Amazon sells its own products and it also sells third-party products through its marketplace. There is a delicate balance here – and if Amazon pushes its own products too hard, it runs the risk of scaring its third-party vendors away. Consider the alternative case of Alibaba, China’s answer to Amazon as a one-stop shopping destination. Unlike Amazon, Alibaba doesn’t make its own products, and therefore it doesn’t compete with its own suppliers. As its website says, “we operate an ecosystem where all participants have an opportunity to prosper.” Alibaba deliberately passes up some short-term money-making opportunities to help its pursuit of longer-term growth.
4. Keep evolving
One huge benefit of being an ecosystem orchestrator is your privileged access to information about the entire ecosystem. You see what’s selling well, and you see how the market is evolving, before others. While it might be tempting, again, to use this information to make more money in the short term, the smarter approach is to keep things moving – to open up new markets, and to do this quicker than your competitors. Alibaba illustrates this point as well – it keeps coming up with new services, such as Taobao Ke, a traffic aggregation platform, to help it stay ahead. WeWork isn’t standing still either – in recent years it has created WeGrow, WeLive and WeWork Labs.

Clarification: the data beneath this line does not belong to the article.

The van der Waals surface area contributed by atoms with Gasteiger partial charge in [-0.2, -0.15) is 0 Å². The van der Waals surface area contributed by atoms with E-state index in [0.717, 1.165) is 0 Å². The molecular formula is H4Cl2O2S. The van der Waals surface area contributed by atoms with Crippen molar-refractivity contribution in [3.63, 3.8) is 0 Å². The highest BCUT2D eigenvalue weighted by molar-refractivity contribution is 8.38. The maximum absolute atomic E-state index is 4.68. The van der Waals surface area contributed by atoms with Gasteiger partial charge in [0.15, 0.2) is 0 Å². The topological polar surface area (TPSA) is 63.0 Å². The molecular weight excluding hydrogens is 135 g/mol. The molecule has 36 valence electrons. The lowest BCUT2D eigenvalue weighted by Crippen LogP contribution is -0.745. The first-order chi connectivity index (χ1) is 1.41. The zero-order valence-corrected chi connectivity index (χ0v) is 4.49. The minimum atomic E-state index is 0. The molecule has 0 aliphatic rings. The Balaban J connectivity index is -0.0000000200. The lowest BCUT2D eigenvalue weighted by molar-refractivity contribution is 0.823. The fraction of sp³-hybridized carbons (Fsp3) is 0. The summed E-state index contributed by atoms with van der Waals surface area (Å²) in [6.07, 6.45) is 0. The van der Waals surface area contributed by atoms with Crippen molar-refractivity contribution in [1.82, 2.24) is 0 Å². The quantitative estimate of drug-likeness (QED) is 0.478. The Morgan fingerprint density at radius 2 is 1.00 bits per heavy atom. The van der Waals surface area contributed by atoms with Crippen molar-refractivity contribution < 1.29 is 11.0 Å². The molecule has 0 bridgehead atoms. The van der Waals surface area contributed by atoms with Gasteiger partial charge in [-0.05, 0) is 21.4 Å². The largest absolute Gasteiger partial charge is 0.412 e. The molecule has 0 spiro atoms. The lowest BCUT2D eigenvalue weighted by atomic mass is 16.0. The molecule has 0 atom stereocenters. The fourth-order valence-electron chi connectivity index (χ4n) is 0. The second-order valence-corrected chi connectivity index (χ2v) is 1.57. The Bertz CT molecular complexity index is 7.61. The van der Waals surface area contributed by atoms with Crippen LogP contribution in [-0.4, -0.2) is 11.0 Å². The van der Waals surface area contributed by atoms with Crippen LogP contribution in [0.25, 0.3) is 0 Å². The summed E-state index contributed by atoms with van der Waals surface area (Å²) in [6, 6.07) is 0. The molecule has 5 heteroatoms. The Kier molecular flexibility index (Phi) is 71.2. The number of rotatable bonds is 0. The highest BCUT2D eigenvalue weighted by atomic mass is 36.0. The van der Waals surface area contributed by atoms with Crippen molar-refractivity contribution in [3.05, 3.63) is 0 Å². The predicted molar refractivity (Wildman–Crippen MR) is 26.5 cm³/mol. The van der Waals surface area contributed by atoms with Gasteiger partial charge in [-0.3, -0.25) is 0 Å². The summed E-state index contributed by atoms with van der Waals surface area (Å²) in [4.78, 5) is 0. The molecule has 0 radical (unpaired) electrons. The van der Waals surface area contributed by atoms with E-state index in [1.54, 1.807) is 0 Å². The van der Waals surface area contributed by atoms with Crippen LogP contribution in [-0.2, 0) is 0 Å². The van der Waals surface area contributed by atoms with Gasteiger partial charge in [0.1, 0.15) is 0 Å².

This ecosystem-based approach to strategy isn’t for everyone. As a way of working, it is inherently more stressful and chaotic than the more traditional moat-based approach. And it attracts a lot of challenge. For example, critics have suggested that WeWork’s business model is a house of cards. Amazon has fallen foul of regulators for abusing its dominant position. It seems unlikely that Warren Buffett will be putting money into ecosystem businesses any time soon.
And to further complicate things, the split between the worlds of moats and turnstiles isn’t absolute. For example, Amazon isn’t just building an ecosystem – it is also operating in the bricks and mortar world of logistics and retail. Alibaba is explicitly pushing its ecosystem strategy while also building a strong proprietary capability in artificial intelligence. The rules of competitive strategy are not getting any easier. But a good first step is to understand the new turnstile-based logic, and how it differs from the traditional moat-based logic that has been dominating the conversation for the last 40 years.
Julian Birkinshaw is Deputy Dean and Professor of Strategy and Entrepreneurship at London Business School. He is a Thinkers50-ranked thinker. His most recent book is Fast/Forward: Make Your Company Fit for the Future (with Jonas Ridderstråle, 2017).